How to Train Your Dragon is a delightful film that will be enjoyed by audiences of all ages. Its spectacular presentation of the black dragon "Toothless" is the product of avant garde animation and captures one's attention right away. The main character, Hiccup, voiced by Jay Baruchel, is a likable fellow who manages through common sense and pure spirit to tame Toothless. Many adventures follow that make for both a swashbuckling tale and a fire-breathing feast for the eyes.
The film is directed by Dean DeBlois and Chris Sanders (Lilo & Stitch, Mulan). Toothless is the most breathtaking animated character and he was crafted after the "Stitch" character. You can see influences of a hawk and a dog in certain poses. This animal alone is a reason to see this movie.
Hiccup is a bumbling Viking kid trying to please his father in dragon-fighter school. Unfortunately, his attempts never measure up and he ends up being resented by his father. Along the way, he happens across Toothless, a breed of dragon that is deadly beyond all others. Because Toothless is trapped and needs to be set free, Hiccup sets him free and becomes his master. The irony of this is that throughout the second half of the movie, he ends up saving his community with the help of a dragon. Vikings hate dragons.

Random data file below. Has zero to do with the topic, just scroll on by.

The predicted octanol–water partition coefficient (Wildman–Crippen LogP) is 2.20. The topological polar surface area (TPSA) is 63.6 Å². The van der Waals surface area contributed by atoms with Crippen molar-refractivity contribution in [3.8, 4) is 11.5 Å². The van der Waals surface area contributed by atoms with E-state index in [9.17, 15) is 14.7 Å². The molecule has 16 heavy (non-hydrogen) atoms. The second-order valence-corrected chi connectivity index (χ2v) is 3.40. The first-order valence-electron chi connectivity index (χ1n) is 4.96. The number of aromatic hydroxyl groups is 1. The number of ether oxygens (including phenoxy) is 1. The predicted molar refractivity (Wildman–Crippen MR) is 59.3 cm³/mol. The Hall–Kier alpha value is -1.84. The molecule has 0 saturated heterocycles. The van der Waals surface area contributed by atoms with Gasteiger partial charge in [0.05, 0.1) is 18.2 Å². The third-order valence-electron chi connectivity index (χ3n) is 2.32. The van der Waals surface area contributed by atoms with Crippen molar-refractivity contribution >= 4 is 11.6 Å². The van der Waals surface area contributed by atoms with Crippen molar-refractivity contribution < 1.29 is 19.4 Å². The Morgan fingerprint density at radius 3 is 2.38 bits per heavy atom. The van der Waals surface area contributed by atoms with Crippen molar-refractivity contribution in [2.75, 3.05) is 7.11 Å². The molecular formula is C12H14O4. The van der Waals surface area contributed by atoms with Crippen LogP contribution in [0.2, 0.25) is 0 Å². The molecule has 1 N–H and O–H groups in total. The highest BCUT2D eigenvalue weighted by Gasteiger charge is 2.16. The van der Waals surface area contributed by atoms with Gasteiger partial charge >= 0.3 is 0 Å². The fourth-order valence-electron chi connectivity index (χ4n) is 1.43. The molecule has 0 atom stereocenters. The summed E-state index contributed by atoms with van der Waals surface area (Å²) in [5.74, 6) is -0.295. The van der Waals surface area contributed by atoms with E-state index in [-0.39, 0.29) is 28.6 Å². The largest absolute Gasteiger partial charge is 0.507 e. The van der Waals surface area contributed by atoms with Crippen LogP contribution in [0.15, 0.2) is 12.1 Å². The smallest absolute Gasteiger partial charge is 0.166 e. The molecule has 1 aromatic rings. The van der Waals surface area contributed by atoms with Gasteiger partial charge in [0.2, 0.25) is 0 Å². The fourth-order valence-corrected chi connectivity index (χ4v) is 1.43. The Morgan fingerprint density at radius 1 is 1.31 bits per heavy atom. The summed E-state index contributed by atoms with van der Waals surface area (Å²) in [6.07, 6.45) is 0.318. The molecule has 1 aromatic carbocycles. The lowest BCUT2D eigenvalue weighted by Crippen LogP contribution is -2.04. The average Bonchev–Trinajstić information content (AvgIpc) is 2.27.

There is a female interest, Astrid, voiced by America Ferrera. She is tougher than Hiccup but seems drawn to his mysterious nature. Eventually she discovers his miraculous power over Toothless and dragons in general (Toothless teaches him many things which help him have power over dragons).
The story revolves around Toothless and Hiccup but there are some other very funny and round characters, not the least of which is Gobber, voiced by Craig Ferguson. He is like captain Ahab. He has lost a hand and a leg to dragons and lives with the passion of training kids to be dragon hunters. Ferguson's natural accent adds a lot to the movie and Gobber steals the screen when he shows up.
The visuals of Toothless are so brilliant and so breathtaking they hardly need a good script to capture audiences. At the same time, the story is warmhearted and the way the father and son interact through challenges holds some valuable family lessons. I found this movie delightful and my kids (11, 5, and 2) all loved it for the visuals and the endearing story.Powered by Sidelines